Man Who Shot 6-Year-Old Boy Back In Custody As Low Bail Increased To 100K
A Michigan man who shot a 6-year-old Black boy and was quickly freed from jail because of extremely low bail has been forced to surrender and return to police custody after his bond was increased exponentially.
Ryan Le-Nguyen, 29, was charged with assault with intent to murder and stands accused of shooting the unidentified boy in the arm on Sunday afternoon in Ypsilanti Township for the offense of leaving his bicycle in the man’s yard. He was also hit with two gun charges. Prior to shooting the boy from inside his own home, Le-Nguyen also allegedly attacked the boy with a sledgehammer. The entire incident was recorded by a home surveillance video camera.
Yet, despite that serious criminal charge and video evidence, a judge on Monday set Le-Nguyen’s bail at just $10,000, 10% — or $1,000 — of which was needed to secure his freedom. Le-Nguyen was quickly bailed out.
On Thursday, following community outcry from both members of law enforcement as well as civilians, a different judge increased Le-Nguyen’s bond to $100,000, prompting him to turn himself in. The terms of his bond are different this time around, too, as the full $100,000 and not 10% of it is required for his release.
As of Friday morning, there were no reports that Le-Nguyen had left police custody.
The unfortunate and violent encounter between Le-Nguyen and the boy took place about 4:30 p.m. Sunday. The Detroit Free-Press reported that the boy was playing outside with his two young friends, 9 and 14, when Le-Nguyen apparently took umbrage to the noise they were making and emerged from his home with a sledgehammer.
“He tried hitting me with a sledgehammer but that’s not going to work because I’m too fast,” Coby told FOX 2 News in an interview that was packaged with surveillance footage from the encounter.
Le-Nguyen is accused of then retreating into his home, getting a gun and firing it through a window and hitting the boy. The bullet entered and exited his left arm and left him with a non-life-threatening injury.
The boy described the moment he was shot: “He got a gun and BOOM shot me right here.”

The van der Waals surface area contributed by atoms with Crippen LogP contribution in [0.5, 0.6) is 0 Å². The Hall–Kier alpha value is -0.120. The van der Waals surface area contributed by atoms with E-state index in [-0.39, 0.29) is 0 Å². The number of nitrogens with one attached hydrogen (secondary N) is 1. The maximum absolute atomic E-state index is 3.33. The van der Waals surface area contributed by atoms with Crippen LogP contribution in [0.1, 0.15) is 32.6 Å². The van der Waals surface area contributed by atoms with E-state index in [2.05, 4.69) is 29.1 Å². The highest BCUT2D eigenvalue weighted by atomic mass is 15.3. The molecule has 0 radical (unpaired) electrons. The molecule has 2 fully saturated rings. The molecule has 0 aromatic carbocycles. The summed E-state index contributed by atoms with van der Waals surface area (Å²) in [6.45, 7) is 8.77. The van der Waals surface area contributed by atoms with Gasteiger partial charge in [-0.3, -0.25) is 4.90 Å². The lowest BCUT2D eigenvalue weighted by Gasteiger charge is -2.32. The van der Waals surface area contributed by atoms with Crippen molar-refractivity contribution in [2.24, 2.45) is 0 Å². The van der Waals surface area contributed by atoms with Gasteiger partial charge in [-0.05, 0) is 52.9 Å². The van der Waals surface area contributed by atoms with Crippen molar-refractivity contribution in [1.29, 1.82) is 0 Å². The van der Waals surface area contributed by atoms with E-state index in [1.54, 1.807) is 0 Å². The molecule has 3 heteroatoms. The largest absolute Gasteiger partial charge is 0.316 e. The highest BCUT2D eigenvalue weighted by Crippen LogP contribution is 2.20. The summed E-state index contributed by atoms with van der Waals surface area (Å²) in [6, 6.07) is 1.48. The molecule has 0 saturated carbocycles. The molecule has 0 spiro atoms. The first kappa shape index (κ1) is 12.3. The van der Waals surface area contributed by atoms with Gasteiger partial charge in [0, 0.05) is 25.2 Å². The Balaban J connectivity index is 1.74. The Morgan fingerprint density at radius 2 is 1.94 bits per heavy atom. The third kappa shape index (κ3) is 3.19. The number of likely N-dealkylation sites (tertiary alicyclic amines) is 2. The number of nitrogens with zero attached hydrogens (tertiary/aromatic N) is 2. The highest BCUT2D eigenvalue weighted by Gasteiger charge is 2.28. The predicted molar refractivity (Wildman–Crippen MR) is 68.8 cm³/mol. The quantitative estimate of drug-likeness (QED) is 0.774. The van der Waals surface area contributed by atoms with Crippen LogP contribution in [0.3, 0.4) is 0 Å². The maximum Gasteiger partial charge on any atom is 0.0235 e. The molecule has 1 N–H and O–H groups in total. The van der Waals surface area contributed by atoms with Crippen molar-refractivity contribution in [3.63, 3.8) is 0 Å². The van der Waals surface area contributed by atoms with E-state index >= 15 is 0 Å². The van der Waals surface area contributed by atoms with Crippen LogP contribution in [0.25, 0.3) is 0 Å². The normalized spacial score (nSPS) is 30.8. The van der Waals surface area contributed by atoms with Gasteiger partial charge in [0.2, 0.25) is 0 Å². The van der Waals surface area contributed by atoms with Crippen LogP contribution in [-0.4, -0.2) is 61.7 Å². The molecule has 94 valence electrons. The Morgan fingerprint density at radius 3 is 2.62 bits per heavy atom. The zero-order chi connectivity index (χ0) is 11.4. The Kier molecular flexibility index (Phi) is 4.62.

Before Le-Nguyen’s bond was increased Thursday, Derrick Jackson, the public information officer for the Washtenaw Sheriff’s Office, told USA Today that his office had been getting phone calls from the community complaining about the low bail.
That helped prompt Eli Savit, the prosecuting attorney in Washtenaw County handling the case, to have his office file an emergency motion to cancel Le-Nguyen’s bail. He wrote Wednesday on Facebook that he and his office “disagree” with the low bail and charged him “with the highest possible available charges.”
The Facebook post included a video explaining Savit’s position on the case.
“We share in the community’s pain and anger from a child being shot. And we know that, for many, the pain and anger is compounded by the fact that the defendant was able to make his bond as set by the court,” Savit added before continuing later: “our office recommended significantly more restrictive bond conditions, and we disagree with the bond decision that was handed down by the court.”
On Thursday, Savit underscored the significance Le-Nguyen returning to police custody.
“We are glad the defendant is back in custody, to ensure the safety of the community,” Savit said. “[He] was shot in the arm, but a couple of inches over and he would be dead.”
The restaurant for which Le-Nguyen used to work has been facing boycotts from the community despite owners’ insistence that he hasn’t worked there since 2005.
The restaurant, Pho House, made sure to emphasize that it does “not condone [Le-Nguyen’s] actions” and said he was not related to any of the owner’s family members.
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